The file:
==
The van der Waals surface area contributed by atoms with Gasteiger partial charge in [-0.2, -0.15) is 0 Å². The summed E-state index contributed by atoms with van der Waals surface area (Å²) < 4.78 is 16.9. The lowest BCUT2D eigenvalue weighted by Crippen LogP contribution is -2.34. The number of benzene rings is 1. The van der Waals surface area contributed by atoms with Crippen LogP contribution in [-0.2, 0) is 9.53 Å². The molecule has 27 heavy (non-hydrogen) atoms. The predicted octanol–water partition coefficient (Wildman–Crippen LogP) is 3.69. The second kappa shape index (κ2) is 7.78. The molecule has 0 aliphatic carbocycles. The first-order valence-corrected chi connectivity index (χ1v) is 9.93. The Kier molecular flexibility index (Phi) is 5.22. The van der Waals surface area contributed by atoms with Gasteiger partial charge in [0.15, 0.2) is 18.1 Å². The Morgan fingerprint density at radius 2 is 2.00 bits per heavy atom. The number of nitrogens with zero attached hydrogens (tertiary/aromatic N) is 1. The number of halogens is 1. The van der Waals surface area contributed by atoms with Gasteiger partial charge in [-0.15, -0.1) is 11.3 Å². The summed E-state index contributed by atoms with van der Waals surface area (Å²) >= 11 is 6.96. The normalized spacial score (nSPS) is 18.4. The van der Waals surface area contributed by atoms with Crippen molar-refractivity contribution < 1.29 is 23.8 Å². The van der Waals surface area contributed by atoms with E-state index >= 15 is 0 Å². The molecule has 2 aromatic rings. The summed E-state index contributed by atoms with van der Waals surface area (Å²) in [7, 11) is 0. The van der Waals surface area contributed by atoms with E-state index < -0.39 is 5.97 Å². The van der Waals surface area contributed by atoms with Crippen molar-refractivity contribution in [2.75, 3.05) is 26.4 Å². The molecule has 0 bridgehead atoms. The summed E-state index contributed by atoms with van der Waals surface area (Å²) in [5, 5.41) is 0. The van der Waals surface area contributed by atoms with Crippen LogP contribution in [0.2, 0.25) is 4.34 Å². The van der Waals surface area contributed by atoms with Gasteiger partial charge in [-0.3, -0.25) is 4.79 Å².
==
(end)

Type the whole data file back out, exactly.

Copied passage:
The van der Waals surface area contributed by atoms with Gasteiger partial charge in [-0.2, -0.15) is 0 Å². The summed E-state index contributed by atoms with van der Waals surface area (Å²) < 4.78 is 16.9. The lowest BCUT2D eigenvalue weighted by Crippen LogP contribution is -2.34. The number of benzene rings is 1. The van der Waals surface area contributed by atoms with Crippen LogP contribution in [-0.2, 0) is 9.53 Å². The molecule has 27 heavy (non-hydrogen) atoms. The predicted octanol–water partition coefficient (Wildman–Crippen LogP) is 3.69. The second kappa shape index (κ2) is 7.78. The molecule has 0 aliphatic carbocycles. The first-order valence-corrected chi connectivity index (χ1v) is 9.93. The Kier molecular flexibility index (Phi) is 5.22. The van der Waals surface area contributed by atoms with Gasteiger partial charge in [0.15, 0.2) is 18.1 Å². The Morgan fingerprint density at radius 2 is 2.00 bits per heavy atom. The number of nitrogens with zero attached hydrogens (tertiary/aromatic N) is 1. The number of halogens is 1. The van der Waals surface area contributed by atoms with Gasteiger partial charge in [-0.15, -0.1) is 11.3 Å². The summed E-state index contributed by atoms with van der Waals surface area (Å²) >= 11 is 6.96. The normalized spacial score (nSPS) is 18.4. The van der Waals surface area contributed by atoms with Crippen molar-refractivity contribution < 1.29 is 23.8 Å². The van der Waals surface area contributed by atoms with E-state index >= 15 is 0 Å². The molecule has 2 aromatic rings. The summed E-state index contributed by atoms with van der Waals surface area (Å²) in [7, 11) is 0. The van der Waals surface area contributed by atoms with E-state index < -0.39 is 5.97 Å². The van der Waals surface area contributed by atoms with Crippen molar-refractivity contribution in [2.75, 3.05) is 26.4 Å². The molecule has 0 bridgehead atoms. The summed E-state index contributed by atoms with van der Waals surface area (Å²) in [5, 5.41) is 0. The van der Waals surface area contributed by atoms with Crippen LogP contribution in [0.2, 0.25) is 4.34 Å². The van der Waals surface area contributed by atoms with Gasteiger partial charge in [-0.3, -0.25) is 4.79 Å².